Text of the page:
The FBI is investigating pair of cyber attacks that were carried out on two different news organizations on Friday.
"Breaking News!" the first tweet read. "Ground Zero has just been attacked. Flight 5736 has crashed into the site, suspected hijacking."
The next tweet reported a second case of plane hijacking. "Flight 4782 is not responding, suspected hijacking," the tweet read. "One plane just hit Ground Zero site at 5:47. #groundzeroattacked"
Then: "This is not a joke, Ground Zero has just been attacked. We're attempting to get reporters on the scene. #groundzeroattacked"
A group calling themselves the Script Kiddies--which was apparently behind a similar hack of Fox News' Twitter feed on July 4--took credit for the cyber assault in a subsequent tweet.
NBC released a statement from its new digital chief Vivian Schiller: "The NBC News twitter account was hacked late this afternoon and as a result, false reports of a plane attack on ground zero were sent to @NBCNews followers. We are working with Twitter to correct the situation and sincerely apologize for the scare that could have been caused by such a reckless and irresponsible act."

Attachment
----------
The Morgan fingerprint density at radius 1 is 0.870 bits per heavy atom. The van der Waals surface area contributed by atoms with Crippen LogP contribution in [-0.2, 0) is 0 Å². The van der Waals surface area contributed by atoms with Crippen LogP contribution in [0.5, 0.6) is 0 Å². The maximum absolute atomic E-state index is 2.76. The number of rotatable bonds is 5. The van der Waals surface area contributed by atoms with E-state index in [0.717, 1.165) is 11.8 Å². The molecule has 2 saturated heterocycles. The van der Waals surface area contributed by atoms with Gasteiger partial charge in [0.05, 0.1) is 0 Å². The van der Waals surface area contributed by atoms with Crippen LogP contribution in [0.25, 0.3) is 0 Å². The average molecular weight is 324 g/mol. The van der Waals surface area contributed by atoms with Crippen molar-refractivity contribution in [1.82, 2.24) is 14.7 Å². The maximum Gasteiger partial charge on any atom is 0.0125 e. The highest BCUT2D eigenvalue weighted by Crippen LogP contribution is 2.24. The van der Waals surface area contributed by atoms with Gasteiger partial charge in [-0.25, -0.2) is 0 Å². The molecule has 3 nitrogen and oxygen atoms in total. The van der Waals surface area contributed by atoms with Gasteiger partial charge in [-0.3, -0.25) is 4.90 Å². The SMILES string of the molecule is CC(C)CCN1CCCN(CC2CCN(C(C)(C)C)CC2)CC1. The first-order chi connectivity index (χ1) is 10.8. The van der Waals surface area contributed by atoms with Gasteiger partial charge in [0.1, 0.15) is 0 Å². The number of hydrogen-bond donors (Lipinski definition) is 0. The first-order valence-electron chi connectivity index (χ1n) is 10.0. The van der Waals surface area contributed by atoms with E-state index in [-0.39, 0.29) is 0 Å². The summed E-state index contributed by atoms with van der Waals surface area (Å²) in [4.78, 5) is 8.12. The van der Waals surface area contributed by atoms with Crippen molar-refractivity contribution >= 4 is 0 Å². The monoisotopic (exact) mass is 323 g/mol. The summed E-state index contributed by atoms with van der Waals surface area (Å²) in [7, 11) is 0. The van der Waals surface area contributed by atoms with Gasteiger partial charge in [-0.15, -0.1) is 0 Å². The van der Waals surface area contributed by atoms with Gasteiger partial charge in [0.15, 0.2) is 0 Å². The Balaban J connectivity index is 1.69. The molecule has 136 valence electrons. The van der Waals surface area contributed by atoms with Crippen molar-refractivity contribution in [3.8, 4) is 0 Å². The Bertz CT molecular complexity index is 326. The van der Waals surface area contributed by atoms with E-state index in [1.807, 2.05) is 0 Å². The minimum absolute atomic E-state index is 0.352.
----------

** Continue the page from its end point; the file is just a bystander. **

Early Saturday, Schiller tweeted that the NBC News feed was "back in our control and reporting news. Tnx for your understanding." NBC said it is working with the FBI's computer crimes unit in an investigation of the incident.
In the July 4 stunt, the Script Kiddies--an offshoot of the hacker groups Anonymous and LulzSec--commandeered the Fox News Twitter account to report that President Barack Obama had been assassinated.
"This is a group that has been around for a few months," Barrett Brown, a Dallas-based computer maven who apparently once served as a spokesman for Anonymous, told MSNBC. "A lot of them don't like the mainstream media. But they could also just be doing this to get attention and increase their street cred."
Meanwhile, the website Talking Points Memo was the victim of a separate, massive server attack on Friday in apparent retaliation for posting the mugshots of 14 people alleged to be members of the Anonymous hacking group.
"As some of you may have noticed, TPM was offline and inaccessible for roughly 8 hours starting just before 5 p.m. on the East Coast this evening," TPM editor Josh Marshall wrote. "The site was the victim of a massive denial of service (DDOS) attack."
Marshall continued: "We had and still have no direct evidence that Anonymous was behind the attack. However, TPM has been online for 11 years and had never experienced a DDOS attack until today. So, given that Anonymous' signature has been denial of service attacks and the backlash against our publication of the photos, the logical inference is as apparent to us as anyone else."